Europe Weekly Focus

A welcome return to political stability in the UK

Download PDF Printable Version
  • The Labour party won a landslide majority at yesterday’s UK election. This was expected and market reaction was minimal. Any radical policy shift is unlikely based on the party’s current proposals, which centre on some growth-friendly tweaks to planning reform and modest capex expenditure. To our minds, the most significant change is that a new government with a sizeable majority heralds a return to relative calm and stability after the turbulence of the Brexit years.
  • The BoE may now feel free of political sensitivities around the election and policymakers could use speeches over coming weeks to firm up guidance around the timing of the initial rate cut. Closely-watched survey data this week pointed to continued easing of wage pressures which supports our view that the first cut will come at the next meeting in August.


**We have released our mid-year global macro update – see here**

A big Labour win, as expected

The Labour party won a landslide victory at yesterday’s UK election. With two seats yet to declare, Labour have 412 MPs and a 174-seat majority. The Conservative party now has just 121 MPs, a loss of 250. The Liberal Democrats, now with 71 MPs, gained 63 seats. Nigel Farage, the architect of Brexit, is now an MP for the first time. In another indication of rising right-wing populist sentiment in Europe, his Reform party achieved 14.3% of the national vote (but just 4 seats). However, the overall election result was in line with polling estimates and there was minimal market reaction.

Large majority, modest ambitions

Labour’s victory was achieved with a relatively small vote share (33.7%) under the UK’s first-past-the-post electoral system. There were some notable gains in long-held Conservative seats but the average margin of victory by constituency was relatively low. This points to broad but shallow support for Labour. Nevertheless, this result allows Labour to introduce the policies they set out in their manifesto with ease.

As we noted in our preview (see here) these policies are not especially ambitious. Some elements are growth-friendly, especially on planning reform. Construction could become an increasingly-important driver of activity in the UK. But there is a clear desire not to rock the boat when it comes to public finances.  Labour’s manifesto suggests there will be just GBP 3.5bn of extra annual borrowing for investment – or 0.1% of GDP. Policymakers are likely treading carefully after the ill-fated Liz Truss ‘mini budget’ debacle, but we believe that there would be reasonable scope for extra borrowing without spooking market participants – especially if geared towards productive capex.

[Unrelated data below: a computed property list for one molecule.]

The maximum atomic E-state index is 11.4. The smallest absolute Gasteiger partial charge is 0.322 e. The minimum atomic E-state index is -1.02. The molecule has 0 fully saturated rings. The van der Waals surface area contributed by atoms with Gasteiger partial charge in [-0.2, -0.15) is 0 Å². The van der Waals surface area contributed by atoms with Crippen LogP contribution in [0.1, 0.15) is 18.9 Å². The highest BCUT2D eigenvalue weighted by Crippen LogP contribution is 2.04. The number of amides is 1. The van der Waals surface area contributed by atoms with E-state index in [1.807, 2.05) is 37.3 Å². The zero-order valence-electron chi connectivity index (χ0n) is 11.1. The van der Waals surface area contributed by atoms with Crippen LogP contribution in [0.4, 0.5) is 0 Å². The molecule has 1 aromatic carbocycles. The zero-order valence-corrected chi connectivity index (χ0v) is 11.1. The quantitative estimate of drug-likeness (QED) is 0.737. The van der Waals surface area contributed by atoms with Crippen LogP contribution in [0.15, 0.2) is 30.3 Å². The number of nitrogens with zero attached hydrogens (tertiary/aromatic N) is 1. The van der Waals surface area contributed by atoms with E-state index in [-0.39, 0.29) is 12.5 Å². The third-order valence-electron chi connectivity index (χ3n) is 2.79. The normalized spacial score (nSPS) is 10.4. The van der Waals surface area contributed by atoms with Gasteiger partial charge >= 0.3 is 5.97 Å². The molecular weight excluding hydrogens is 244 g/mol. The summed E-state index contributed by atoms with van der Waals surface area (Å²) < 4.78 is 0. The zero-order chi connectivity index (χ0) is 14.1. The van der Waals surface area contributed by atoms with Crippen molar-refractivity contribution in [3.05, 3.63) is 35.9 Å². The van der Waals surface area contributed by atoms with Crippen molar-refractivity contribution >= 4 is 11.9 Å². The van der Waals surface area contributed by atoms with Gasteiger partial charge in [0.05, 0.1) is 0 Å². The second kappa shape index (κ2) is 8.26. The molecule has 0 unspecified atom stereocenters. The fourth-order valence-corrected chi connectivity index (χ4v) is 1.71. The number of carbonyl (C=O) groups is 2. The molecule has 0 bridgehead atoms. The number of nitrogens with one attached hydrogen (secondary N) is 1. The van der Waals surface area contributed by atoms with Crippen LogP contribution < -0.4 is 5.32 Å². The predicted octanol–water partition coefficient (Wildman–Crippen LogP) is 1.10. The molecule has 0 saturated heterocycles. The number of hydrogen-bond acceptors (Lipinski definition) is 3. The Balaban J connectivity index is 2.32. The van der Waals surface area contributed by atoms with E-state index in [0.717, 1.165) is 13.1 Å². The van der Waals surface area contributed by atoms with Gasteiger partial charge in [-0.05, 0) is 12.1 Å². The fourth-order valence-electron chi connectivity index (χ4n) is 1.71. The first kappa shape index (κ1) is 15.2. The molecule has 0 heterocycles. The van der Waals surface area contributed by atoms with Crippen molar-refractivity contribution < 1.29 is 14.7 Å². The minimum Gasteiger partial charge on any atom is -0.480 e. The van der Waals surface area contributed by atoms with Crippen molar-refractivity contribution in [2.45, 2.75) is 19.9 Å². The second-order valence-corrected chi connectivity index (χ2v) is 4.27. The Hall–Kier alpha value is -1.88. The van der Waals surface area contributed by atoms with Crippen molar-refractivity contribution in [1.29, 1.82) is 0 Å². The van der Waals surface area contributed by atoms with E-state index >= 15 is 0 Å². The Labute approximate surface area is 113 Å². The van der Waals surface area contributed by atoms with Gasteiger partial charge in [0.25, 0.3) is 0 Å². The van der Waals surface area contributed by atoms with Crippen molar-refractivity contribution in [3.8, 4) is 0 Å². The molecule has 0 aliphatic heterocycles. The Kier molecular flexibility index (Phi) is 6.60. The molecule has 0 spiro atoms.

Labour have hinted at this with a tweak to the current fiscal rule (which limits the deficit to 3% of GDP in the fifth year of the forecast) by moving to a balanced day-to-day budget with additional borrowing for investment allowed. But the primary fiscal rule that debt-to-GDP should be falling over the medium-term, with no distinction made for whether that debt was accrued through borrowing for current or capital expenditure, will be retained. This limits the room for manoeuvre.

In terms of next steps, the new parliament will convene on Tuesday 9 July with the King’s Speech, where Labour’s legislative agenda will be formally set out, on 17 July. The first Budget event is likely to be in September or October (Labour has sensibly committed to just one major fiscal event a year). It’s possible that the fiscal rules could be adjusted beyond the manifesto proposals to carve out more space for investment. To our minds, it’s unlikely that would provoke much of a reaction in gilt markets provided a clear framework with OBR oversight is retained. Meanwhile we suspect that there will be some measures designed to increase revenues, perhaps with increases to capital gains/inheritance tax rates or tweaks to pension relief. Fiscal space under current plans is wafer-thin and it would otherwise be hard to fund any meaningful increases in expenditure on public services. This could be politically easier early on when it might be argued tax rises are necessary after some bean-counting due to mismanagement under the previous government.